Purchase this article with an account.
Ajay Kumar Vijay, Jacqueline Tan, Lily Ho, Anahit Penesyan, Ian Paulsen, Mark D P Willcox; Microbiome of contact lens cases following corneal infiltrative events. Invest. Ophthalmol. Vis. Sci. 2015;56(7 ):4066.
Download citation file:
© ARVO (1962-2015); The Authors (2016-present)
Contact lens cases become contaminated with bacteria during use and this can lead to corneal infiltration or infection. Many bacterial species remain non-culturable with standard laboratory techniques. We performed culturing and next-generation DNA sequencing to identify both culturable and non-culturable organisms that reside on contact lens cases of patients during corneal infiltrative events.
Contact lens cases were collected from patients with corneal infiltrative events and both wells were individually swabbed. Swabs from the right wells were cultured to isolate and identify viable microbes using standard culture techniques. Microbial DNA was extracted from the swabs of the left wells, and 16S rRNA amplicon sequencing performed using PCR primers 515/806 targeting the V4 variable region of 16S rRNA gene.
Six lens cases were collected from five subjects with corneal infiltrative events: microbial Keratitis (n=1), contact lens peripheral ulcer (n=1) and infiltrative keratitis (n=3). All six lens cases were culture positive for Gram-negative bacteria; no Gram-positive bacteria, fungi or Acanthamoeba were grown. Several bacterial strains were cultured from 5/6 of the lens case wells; S. marcescens (n=5), A. xylosoxidans (n=2), S. maltophilia (n=1), A. faecalis (n=1) and P. fluorescens (n=1). 16S rRNA sequencing of DNA from lens cases identified multiple microbial species (median = 30, max = 79, min = 21) including members of Proteobacteria (95.9%), Bacteroidetes (2.2%), Actinobacteria (1.8%), Firmicutes (0.1%), Cyanobacteria (0.01%), Candidate division OP11 and Deinococcus thermos (combined 0.01%).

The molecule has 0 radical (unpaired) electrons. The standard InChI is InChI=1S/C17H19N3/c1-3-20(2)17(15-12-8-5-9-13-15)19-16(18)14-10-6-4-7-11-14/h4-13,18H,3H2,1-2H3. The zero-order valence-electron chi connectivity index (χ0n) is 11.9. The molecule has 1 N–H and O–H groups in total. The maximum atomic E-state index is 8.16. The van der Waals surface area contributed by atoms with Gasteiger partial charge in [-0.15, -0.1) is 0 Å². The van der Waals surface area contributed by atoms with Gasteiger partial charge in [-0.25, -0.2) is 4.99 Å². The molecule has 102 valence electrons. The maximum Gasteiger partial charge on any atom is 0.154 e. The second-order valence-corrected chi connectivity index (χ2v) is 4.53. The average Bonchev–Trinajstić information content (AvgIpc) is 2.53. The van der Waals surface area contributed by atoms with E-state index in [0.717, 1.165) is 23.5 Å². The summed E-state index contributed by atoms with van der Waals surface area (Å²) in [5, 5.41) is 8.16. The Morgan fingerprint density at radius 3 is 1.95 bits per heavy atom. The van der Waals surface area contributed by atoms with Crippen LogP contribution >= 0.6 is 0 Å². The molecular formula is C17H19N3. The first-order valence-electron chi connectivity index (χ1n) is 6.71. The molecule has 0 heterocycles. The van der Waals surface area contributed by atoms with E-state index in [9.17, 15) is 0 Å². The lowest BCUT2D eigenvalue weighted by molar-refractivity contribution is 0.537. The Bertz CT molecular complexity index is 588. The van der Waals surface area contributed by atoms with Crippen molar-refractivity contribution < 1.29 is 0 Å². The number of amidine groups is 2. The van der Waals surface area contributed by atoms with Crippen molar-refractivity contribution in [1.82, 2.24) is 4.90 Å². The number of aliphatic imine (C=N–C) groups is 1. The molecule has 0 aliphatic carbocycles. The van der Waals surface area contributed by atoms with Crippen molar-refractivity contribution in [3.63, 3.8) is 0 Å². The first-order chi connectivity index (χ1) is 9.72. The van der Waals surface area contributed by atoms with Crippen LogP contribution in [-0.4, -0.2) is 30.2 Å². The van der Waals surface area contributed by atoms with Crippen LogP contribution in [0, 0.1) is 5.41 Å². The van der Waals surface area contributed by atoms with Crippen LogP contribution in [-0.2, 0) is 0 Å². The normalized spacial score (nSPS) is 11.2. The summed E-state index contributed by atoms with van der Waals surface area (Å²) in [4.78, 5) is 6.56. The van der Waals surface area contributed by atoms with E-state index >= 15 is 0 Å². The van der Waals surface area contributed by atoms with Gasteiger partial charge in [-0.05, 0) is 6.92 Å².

The results of this study confirm that a large number of microbes remain non-culturable and DNA analysis of lens cases can provide valuable information that may help understand the pathogenesis of contact lens related microbial keratitis and corneal infiltrative events.
This PDF is available to Subscribers Only